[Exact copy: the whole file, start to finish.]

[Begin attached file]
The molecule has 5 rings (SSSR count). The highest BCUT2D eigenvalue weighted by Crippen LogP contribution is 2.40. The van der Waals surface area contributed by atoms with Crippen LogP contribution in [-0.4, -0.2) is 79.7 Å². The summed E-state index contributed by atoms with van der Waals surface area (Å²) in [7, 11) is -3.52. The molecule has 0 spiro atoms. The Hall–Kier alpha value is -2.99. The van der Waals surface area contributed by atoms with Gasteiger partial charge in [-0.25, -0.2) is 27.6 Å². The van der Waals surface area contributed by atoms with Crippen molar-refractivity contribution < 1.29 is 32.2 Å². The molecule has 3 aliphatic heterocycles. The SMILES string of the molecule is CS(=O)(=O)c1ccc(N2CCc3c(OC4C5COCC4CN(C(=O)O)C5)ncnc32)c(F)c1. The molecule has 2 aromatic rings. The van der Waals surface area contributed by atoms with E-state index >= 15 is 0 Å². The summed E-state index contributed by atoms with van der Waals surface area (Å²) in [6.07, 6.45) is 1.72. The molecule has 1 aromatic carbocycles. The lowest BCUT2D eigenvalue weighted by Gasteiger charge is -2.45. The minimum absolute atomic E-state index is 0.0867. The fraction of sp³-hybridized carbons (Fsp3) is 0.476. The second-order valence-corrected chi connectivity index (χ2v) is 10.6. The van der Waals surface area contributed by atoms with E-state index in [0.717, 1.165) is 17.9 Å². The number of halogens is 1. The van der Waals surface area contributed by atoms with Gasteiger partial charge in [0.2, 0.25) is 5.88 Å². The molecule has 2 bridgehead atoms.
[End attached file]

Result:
The molecule has 5 rings (SSSR count). The highest BCUT2D eigenvalue weighted by Crippen LogP contribution is 2.40. The van der Waals surface area contributed by atoms with Crippen LogP contribution in [-0.4, -0.2) is 79.7 Å². The summed E-state index contributed by atoms with van der Waals surface area (Å²) in [7, 11) is -3.52. The molecule has 0 spiro atoms. The Hall–Kier alpha value is -2.99. The van der Waals surface area contributed by atoms with Gasteiger partial charge in [-0.25, -0.2) is 27.6 Å². The van der Waals surface area contributed by atoms with Crippen molar-refractivity contribution < 1.29 is 32.2 Å². The molecule has 3 aliphatic heterocycles. The SMILES string of the molecule is CS(=O)(=O)c1ccc(N2CCc3c(OC4C5COCC4CN(C(=O)O)C5)ncnc32)c(F)c1. The molecule has 2 aromatic rings. The van der Waals surface area contributed by atoms with E-state index >= 15 is 0 Å². The summed E-state index contributed by atoms with van der Waals surface area (Å²) in [6.07, 6.45) is 1.72. The molecule has 1 aromatic carbocycles. The lowest BCUT2D eigenvalue weighted by Gasteiger charge is -2.45. The minimum absolute atomic E-state index is 0.0867. The fraction of sp³-hybridized carbons (Fsp3) is 0.476. The second-order valence-corrected chi connectivity index (χ2v) is 10.6. The van der Waals surface area contributed by atoms with E-state index in [0.717, 1.165) is 17.9 Å². The number of halogens is 1. The van der Waals surface area contributed by atoms with Gasteiger partial charge in [0.2, 0.25) is 5.88 Å². The molecule has 2 bridgehead atoms.